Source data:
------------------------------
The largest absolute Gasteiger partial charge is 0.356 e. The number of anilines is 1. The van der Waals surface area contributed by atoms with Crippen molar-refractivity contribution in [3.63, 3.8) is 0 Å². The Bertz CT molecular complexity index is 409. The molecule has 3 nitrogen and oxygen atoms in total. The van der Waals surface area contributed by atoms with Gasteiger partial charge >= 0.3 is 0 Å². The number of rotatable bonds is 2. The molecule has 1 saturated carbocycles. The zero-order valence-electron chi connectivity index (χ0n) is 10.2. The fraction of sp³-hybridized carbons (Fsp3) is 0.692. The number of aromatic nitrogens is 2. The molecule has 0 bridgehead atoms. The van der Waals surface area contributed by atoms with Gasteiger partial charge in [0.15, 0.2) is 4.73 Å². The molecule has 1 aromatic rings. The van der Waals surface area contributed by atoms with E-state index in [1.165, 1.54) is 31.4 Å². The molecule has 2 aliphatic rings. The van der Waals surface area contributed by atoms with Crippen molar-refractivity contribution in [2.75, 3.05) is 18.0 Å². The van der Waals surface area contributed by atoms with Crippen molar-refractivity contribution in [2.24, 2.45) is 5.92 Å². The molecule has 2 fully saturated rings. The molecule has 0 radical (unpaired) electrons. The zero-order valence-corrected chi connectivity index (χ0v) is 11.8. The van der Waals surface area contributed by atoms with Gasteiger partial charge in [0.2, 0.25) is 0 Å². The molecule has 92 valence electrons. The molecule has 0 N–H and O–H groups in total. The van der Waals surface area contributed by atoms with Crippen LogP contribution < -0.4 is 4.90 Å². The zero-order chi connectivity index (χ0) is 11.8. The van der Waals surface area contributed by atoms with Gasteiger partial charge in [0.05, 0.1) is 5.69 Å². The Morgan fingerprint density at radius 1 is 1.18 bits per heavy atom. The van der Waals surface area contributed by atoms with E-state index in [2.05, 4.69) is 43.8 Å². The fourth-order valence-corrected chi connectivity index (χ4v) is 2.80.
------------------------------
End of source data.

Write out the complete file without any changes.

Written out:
The largest absolute Gasteiger partial charge is 0.356 e. The number of anilines is 1. The van der Waals surface area contributed by atoms with Crippen molar-refractivity contribution in [3.63, 3.8) is 0 Å². The Bertz CT molecular complexity index is 409. The molecule has 3 nitrogen and oxygen atoms in total. The van der Waals surface area contributed by atoms with Gasteiger partial charge >= 0.3 is 0 Å². The number of rotatable bonds is 2. The molecule has 1 saturated carbocycles. The zero-order valence-electron chi connectivity index (χ0n) is 10.2. The fraction of sp³-hybridized carbons (Fsp3) is 0.692. The number of aromatic nitrogens is 2. The molecule has 0 bridgehead atoms. The van der Waals surface area contributed by atoms with Gasteiger partial charge in [0.15, 0.2) is 4.73 Å². The molecule has 1 aromatic rings. The van der Waals surface area contributed by atoms with E-state index in [1.165, 1.54) is 31.4 Å². The molecule has 2 aliphatic rings. The van der Waals surface area contributed by atoms with Crippen molar-refractivity contribution in [2.75, 3.05) is 18.0 Å². The van der Waals surface area contributed by atoms with Crippen molar-refractivity contribution in [2.24, 2.45) is 5.92 Å². The molecule has 2 fully saturated rings. The molecule has 0 radical (unpaired) electrons. The zero-order valence-corrected chi connectivity index (χ0v) is 11.8. The van der Waals surface area contributed by atoms with Gasteiger partial charge in [0.2, 0.25) is 0 Å². The molecule has 92 valence electrons. The molecule has 0 N–H and O–H groups in total. The van der Waals surface area contributed by atoms with Crippen LogP contribution < -0.4 is 4.90 Å². The zero-order chi connectivity index (χ0) is 11.8. The van der Waals surface area contributed by atoms with Gasteiger partial charge in [0.05, 0.1) is 5.69 Å². The Morgan fingerprint density at radius 1 is 1.18 bits per heavy atom. The van der Waals surface area contributed by atoms with E-state index in [2.05, 4.69) is 43.8 Å². The fourth-order valence-corrected chi connectivity index (χ4v) is 2.80.